Thursday, September 6, 2012

Sneaky Snake and Crayon Earth

Today was our first day of homeschooling around extracurricular things.  We had our Home Scholars meeting (a meeting with the members of our homeschooling group) at 11AM, that is, smack in the middle of the day, so I wasn't sure how our homeschooling work would get done, but we managed and I am here to share.

Here, Mags is in line to jump over the "snake" in the gym at Home Scholars today.  (This was very appropriate since we were learning about the "Sneaky Snake" in our Bible study today!)
Trying her hand at the jump rope ...
In our Home Scholars class, we also put together our passports for our countries study.  We found the template for the passports at  (We will be using it this year for our at-home studies as well.)  So cute!  (Maggie was especially proud that her picture included her cat!)  :)
Continuing with our Bible studies, we read about Adam and Eve and the serpent in the Garden of Eden, so we decided to illustrate it with this spiral snake idea we found in our Alternatives to Worksheets book by Karen Bauer and Rosa Drew, page 27.  For the same, you need a large paper circle in the color of your choice (we chose green because we decided the sneaky snake in the Garden of Eden was probably green like the leaves of the tree he was in), scissors, and markers or crayons.  
 Cut your circle into a spiral, like we did below, rounding out the head on the end.
 Next, we wrote two Bible verses about the snake from the third chapter of Genesis that we read from today, all along its body.
 Finally, we added eyes.  (Mags chose to make them red.)
 A sneaky snake!
Next, we made this "Slithery Snake Craft"  as seen at  All you need is white cardstock, crayons, scissors, tape, a hole punch, and paper brads.  (You can also add googly eyes and a ribbon tongue like we did.)  To start, you need to print the template for your snake's body parts at  (We printed three templates so our snake would have three regular body sections, a head, and a tail.  You can print out more to make your snake longer.)  
First, cut out the pieces and color, like Maggie is doing here.
 Once your pieces are colored, use tape to seal the edges together, like below.  
 Here are our pieces, colored and rolled, then adhered closed with tape.  
 Next, punch holes into the ends of each of your pieces (with the exception of the tapered ends of your head and tail).  This is where your pieces will connect.
 Then, add one of your brads to two overlapping holes, pushing the tips of the brad down to secure.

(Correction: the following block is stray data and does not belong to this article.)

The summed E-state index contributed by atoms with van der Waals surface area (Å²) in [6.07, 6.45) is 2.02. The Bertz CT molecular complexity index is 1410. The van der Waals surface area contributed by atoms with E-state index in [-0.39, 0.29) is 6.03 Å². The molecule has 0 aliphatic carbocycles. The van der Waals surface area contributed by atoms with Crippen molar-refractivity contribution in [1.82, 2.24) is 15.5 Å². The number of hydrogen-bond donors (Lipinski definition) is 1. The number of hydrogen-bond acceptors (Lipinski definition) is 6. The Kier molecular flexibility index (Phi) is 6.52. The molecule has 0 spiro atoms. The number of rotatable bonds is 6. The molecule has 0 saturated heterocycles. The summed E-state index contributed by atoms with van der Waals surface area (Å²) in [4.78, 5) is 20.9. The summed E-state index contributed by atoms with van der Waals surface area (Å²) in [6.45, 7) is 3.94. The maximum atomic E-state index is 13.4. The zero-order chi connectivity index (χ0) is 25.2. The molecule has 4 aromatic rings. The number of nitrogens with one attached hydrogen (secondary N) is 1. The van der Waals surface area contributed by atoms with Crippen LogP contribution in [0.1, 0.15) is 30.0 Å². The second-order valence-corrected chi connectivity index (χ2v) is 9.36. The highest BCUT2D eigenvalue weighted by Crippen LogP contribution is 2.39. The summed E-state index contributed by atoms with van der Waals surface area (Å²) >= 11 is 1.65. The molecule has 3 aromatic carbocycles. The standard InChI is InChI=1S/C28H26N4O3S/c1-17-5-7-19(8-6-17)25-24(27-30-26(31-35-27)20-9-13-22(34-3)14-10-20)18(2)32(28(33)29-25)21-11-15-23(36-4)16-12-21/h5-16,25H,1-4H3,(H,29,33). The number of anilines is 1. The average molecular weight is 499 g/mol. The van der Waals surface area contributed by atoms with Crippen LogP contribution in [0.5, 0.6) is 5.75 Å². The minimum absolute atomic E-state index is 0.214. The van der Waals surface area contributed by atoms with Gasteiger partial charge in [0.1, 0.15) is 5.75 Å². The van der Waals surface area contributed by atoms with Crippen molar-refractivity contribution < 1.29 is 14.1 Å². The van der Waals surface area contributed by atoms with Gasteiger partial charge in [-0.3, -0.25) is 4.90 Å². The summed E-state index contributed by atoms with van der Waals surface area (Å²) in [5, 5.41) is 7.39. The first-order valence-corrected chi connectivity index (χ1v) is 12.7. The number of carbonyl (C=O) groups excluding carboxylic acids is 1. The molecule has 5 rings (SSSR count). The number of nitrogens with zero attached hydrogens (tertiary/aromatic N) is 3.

Your snake should look like this (or longer if you choose) once all the pieces have been secured together.
 Add your snake's eyes and tongue using glue.
 All done!  And very cute!  :)
Today, we reviewed our letters Ee and Ff, focusing on the short and long sounds that e makes.  We read Phonics Tales! Short e: The Best Nest by Liza Charlesworth, a book I thought was a great resource in our review!
Later, we read What Is a Scientist? by Barbara Lehn in our Science study today.  (Next week, we will think like scientists when we learn more about the Scientific Method.)
Day 3 of our Geography/Social Studies work had us scaling down again (from the universe and then the solar system) to focus on planet Earth. For the same, we read On Earth by G. Brian Karas (a really great book that describes our revolution around the sun in a very easy way to understand) ...
... Blast Off to Earth: A Look at Geography by Loreen Leedy (Maggie loved this one because she is OBSESSED with robots, so I read the entire book in my best robot voice) ...
... and All Around the World by Judy Donnelly (another really great, informative book). 
After our reading we set out to make a crayon Earth, using the melted crayon technique as seen at  For the same you need blue and green crayons, a crayon sharpener, wax paper, a hot iron, scissors, a hole punch, and ribbon.  First, you sharpen your blue and green crayons to get lots of shavings from the same, like Mags is doing here.
 Then, place a towel on your ironing board, followed by a sheet of wax paper.  Dump your shavings onto your wax paper, and place a second piece of wax paper on top of that, like below.
 Cover your top layer of wax paper with another thin towel and then dry iron the towel (don't use steam), very carefully, for about 2 minutes, or until all of your crayon shavings are well melted between the two layers of your wax paper.
 Here is ours, well melted.
 Groovy!  :)
 Then, placing a bowl over your melted crayon, use a pencil to trace the bowl so you get a perfect circle.  Once traced, cut with scissors, punch a hole at the top of your circle, and then thread your ribbon through the hole, tying the end to make a hanger.
 Finally, hang your "Crayon Earth" in a window to catch the light.  (You may want to position your shavings to resemble the continents better than we did here.)  :)
We must go finish some math, but check us out again tomorrow when we zoom even closer in our Geography/Social Studies work, to focus on continents and countries!

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